Billy Corgan announced a resolution to his lawsuit against Impact Wrestling on November 28th, 2016, but the sting from the messy business venture hit the NWA owner on a personal level.
Corgan sued Impact Wrestling (then TNA) for unpaid loans of $1.8 million after the company failed to repay him in a timely manner. He was made the president of the company in August 2016 bringing a cash infusion with him that Impact desperately needed. Impact Wrestling executives including Dixie Carter decided to seek out other sources of cash flow a few months after Corgan's entrance, eventually finding an answer in Anthem Sports.
"Oh yeah," Corgan said on Busted Open Radio when asked if his final days with Impact Wrestling got personal. "To put it simply I was completely deceived by people I thought were my friends. We're not just talking about people who are business associates, we're talking about going to people's houses, playing with their kids. In some cases, [I was] staying in their houses.
"To realize that they have no problem stabbing you in the back, that was pretty shocking to me. You know, look life happens. Things happen, but that was some pretty scummy stuff."
TNA and Anthem Sports issued a joint statement on November 3rd, 2016 saying Corgan was no longer with the company. This didn't solve the dilemma that Corgan was still owed repayment for his substantial loan.
At the time of their settlement, Anthem vice-president Ed Nordholm spoke about the satisfying conclusion of the company's legal issues with Corgan.
"We are pleased to conclude these arrangements with Mr. Corgan," Nordholm said. "The events leading to litigation were unfortunate but also reflected all parties' desire in good faith to support the company. The arrangements we have made with Mr. Corgan respect all parties' gratitude for his contributions to Impact Wrestling, both creatively and financially. We can now close this chapter and look forward to making Impact Wrestling a leader in the professional wrestling world."
While on Busted Open Radio, Corgan said situations and entire events were fabricated by people the Tonight, Tonight singer thought he could trust. He soon found himself living in a "wacky world" where he felt wronged to a criminal extent.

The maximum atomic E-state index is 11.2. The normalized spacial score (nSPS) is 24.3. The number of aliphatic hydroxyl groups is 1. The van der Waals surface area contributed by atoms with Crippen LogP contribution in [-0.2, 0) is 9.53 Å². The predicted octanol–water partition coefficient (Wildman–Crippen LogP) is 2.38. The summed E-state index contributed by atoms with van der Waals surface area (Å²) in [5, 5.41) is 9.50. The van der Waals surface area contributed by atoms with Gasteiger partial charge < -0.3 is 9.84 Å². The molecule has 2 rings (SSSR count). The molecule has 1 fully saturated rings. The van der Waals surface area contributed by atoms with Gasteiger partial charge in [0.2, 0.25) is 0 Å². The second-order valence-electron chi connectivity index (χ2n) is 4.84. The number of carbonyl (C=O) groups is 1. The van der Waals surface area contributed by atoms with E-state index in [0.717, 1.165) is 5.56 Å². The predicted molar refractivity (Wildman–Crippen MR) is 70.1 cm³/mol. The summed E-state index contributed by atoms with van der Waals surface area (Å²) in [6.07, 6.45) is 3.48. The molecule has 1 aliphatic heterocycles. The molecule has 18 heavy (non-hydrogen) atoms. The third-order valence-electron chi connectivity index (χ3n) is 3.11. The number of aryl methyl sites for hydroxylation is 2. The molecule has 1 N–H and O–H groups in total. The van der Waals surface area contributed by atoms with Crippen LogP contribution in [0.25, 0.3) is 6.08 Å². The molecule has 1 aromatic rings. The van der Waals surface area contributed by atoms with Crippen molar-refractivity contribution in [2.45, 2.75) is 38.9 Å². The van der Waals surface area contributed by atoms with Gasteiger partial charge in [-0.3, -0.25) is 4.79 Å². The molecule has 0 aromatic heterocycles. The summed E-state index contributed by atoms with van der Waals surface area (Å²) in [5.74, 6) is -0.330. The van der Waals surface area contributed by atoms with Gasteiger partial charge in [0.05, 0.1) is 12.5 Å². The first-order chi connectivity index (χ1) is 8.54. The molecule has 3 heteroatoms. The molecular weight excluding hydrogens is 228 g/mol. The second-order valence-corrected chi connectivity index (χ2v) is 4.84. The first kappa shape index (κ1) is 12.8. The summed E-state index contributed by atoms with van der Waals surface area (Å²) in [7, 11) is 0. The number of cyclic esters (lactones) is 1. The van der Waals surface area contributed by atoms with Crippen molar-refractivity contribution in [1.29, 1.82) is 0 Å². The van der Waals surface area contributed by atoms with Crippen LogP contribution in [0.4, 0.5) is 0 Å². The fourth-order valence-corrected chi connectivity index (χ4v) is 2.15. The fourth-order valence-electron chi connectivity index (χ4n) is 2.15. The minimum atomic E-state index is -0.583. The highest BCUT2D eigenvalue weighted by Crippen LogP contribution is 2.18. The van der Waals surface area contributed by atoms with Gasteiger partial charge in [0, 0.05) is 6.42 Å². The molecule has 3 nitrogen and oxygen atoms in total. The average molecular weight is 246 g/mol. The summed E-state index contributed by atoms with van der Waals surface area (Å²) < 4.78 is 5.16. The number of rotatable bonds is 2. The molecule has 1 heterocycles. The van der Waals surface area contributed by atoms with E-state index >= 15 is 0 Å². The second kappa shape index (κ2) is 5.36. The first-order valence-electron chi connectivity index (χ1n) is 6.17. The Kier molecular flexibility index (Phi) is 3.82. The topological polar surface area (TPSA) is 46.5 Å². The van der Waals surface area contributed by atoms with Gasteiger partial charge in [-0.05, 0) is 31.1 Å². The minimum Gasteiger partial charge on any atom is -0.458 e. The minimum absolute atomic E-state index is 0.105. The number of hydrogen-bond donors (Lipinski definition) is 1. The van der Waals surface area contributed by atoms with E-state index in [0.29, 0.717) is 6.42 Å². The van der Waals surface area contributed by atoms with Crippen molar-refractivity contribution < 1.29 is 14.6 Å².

"The numbers are out there," Corgan continued. "I had put $1.8 million of my own cash into the company. There are literally where if I didn't put the money in the company would have been shut down. There would be no Impact Wrestling today if I didn't write a check on that particular day.
"What was weird to me was not only that I was being deceived in my estimation fraudulently, you know borderline criminal. In fact, I even talked to authorities whether there was criminality involved and there were differing opinions about actual criminality. Then once it went into more of a legal process because that was advised by attorneys the most likely way to recover my money which I ultimately did.
"What was even more shocking was watching people that you had considered only months before literally inventing stories out of whole cloth. I mean literally inventing situations and scenarios that didn't happen. Then you start getting into like, 'wow, I'm in a bad Vince Russo wrestling angle here, like, did Vince book this s--t?' It was like 'you've got to be kidding me,' it was wacky world."
Corgan currently owns the National Wrestling Alliance. After announcing his purchase on October 2nd, 2017, Corgan has focused on reviving the once-flourishing company's brand. Nick Aldis, the current NWA World Heavyweight Champion is set to defend his title against Cody Rhodes on September 1st at the All In event.
If you use any portion of the quotes in this article please credit Busted Open with a h/t to Wrestling Inc. for the transcription